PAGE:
Enrollment Verification

Students who need enrollment verification from the Office of the Registrar must be registered in the term to be verified. Students should print enrollment verifications by logging onto MyPacific, then selecting the National Student Clearinghouse (NSC) Link and print Enrollment verification. Students can also obtain their good student standing certificate here.

Final Examinations

Students are required to take all scheduled exams. Matters of grading and testing procedures are the responsibility of individual instructors. If the instructor chooses to give a final examination, it must be scheduled during the time specified by the University Registrar for the final examination for that course. No student is allowed to take a final examination before the scheduled time.

Grade Point Average

The Pacific grade point average is determined by adding the total quality points and by dividing the resultant sum by the total number of quality hours. As a general rule, the ratio is based on the number of letter graded units completed; e.g., if a student repeats a course both courses will be considered in the overall grade point average.

Grading Policies

Symbols and Definitions:

Undergraduate and first professional level students are assigned grades in keeping with the following provisions. (Grading policies for graduate students are defined in the Graduate Catalog.)

Symbol GPA Definition
A 4.0 Outstanding work, highly meritorious
A- 3.7
B+ 3.3
B 3.0 Very good but not outstanding
B- 2.7
C+ 2.3
C 2.0 Satisfactory
C- 1.7
D+ 1.3
D 1.0 Barely passing but counts toward graduation
F 0.0 Failure. Grade count in the grade point average must be repeated with a satisfactory grade to receive credit toward graduation. Also, an F is a default grade given when an instructor does not report a grade.
AU/AW Audit/Audit Withdrawal
I Incomplete work is work not complete due to extenuating and hardship circumstances which prevent the completion of the work assigned within the regular time of the term. Each incomplete grade assigned must be accompanied with a contract statement agreed to by both instructor and student as to: a.) what work remains to be completed, b.) how it is to be evaluated, and c.) a time indicated for completion within but no later than the following deadlines: for fall semester, by July 1 following; for spring semester, by November 1 following; for summer term, by January 1 following. If work is not completed within these stipulated times, the instructor can indicate a grade in lieu of the F/NC which automatically would be imposed with failure to complete the work. All incompletes must be made up before the last day of the semester in which the student intends to graduate.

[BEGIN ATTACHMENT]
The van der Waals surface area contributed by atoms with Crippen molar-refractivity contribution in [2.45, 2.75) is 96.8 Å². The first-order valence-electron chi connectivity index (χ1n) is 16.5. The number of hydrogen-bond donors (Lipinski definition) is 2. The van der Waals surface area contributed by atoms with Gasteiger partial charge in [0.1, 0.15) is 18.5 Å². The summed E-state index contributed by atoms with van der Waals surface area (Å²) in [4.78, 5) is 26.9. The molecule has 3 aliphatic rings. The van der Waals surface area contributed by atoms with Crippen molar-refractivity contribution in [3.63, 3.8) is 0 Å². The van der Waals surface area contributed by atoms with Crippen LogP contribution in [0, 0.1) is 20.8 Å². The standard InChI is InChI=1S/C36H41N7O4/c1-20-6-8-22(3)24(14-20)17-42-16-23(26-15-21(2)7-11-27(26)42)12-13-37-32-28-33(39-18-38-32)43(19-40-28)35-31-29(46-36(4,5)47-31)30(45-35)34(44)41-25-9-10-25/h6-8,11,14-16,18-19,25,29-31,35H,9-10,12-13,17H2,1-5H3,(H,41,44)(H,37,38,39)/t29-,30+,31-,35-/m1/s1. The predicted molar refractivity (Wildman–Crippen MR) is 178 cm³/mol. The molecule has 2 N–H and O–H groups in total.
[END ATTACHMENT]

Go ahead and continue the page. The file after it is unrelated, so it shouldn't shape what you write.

N Deferred grading
NC No credit recognition. Represents unsatisfactory work under pass/no credit option. It is not assignable in the Conservatory of Music.
NG No Grade Received from the Instructor. Please contact the instructor.
P Passing work on the pass/no credit system. P grade is approved only for certain courses and programs of a college or school. Beginning Fall 2016, the University requires a minimum of C- or better to pass a course with a 'Pass/No Credit Grading Option'.
W Authorized withdrawal from courses after the prescribed period.

Graduation Requirements for Bachelor’s Degrees

Candidates for undergraduate degrees must adhere to all of the University’s regulations. In particular they must have:

  1. Completed the major requirements specified by the school/college/department with a minimum grade point average of 2.0. At least 16 units of the major requirements must be completed at Pacific;
  2. Completed a minimum of 28 units in General Education including CORE Seminars 1 and 2, and sufficient coursework in each of the seven Areas of Inquiry.  Transfer students should refer to the General Education section for more detailed information about their GE requirements;
  3. Met Fundamental skills requirements;
  4. Achieved a grade point average of at least 2.0 on all letter-graded work completed at Pacific. On non-letter-graded work, the faculty will determine the equivalency;
  5. Fulfilled the minimum residence requirement of 32 out of the last 40 semester units prior to receiving the degree; and
  6. Accumulated the appropriate number of program units specified by the particular school or college.

Filing for Graduation

Application for Graduation: An  Application for Graduation must be filed with the Office of the Registrar as an indication of intent to graduate at a specific term by the April deadline. Undergraduate students who complete 92 units (senior standing) and professional pharmacy students who expect to fulfill degree requirements within the academic year will  receive notification from the registrar of pending program completion the term prior to degree completion. The student should confirm diploma name and diploma mailing address by last day of drop add of the degree completion term. The student should review their Degree Works for accurate program, degree and anticipated graduation term and contact their advisor for updates or corrections if required.

Degree Check: After a student Application for Graduation is complete both the program and Office of the Registrar check for the fulfillment of course and GPA requirements, i.e. university wide, major, department, college/school, general education.

Honors at Graduation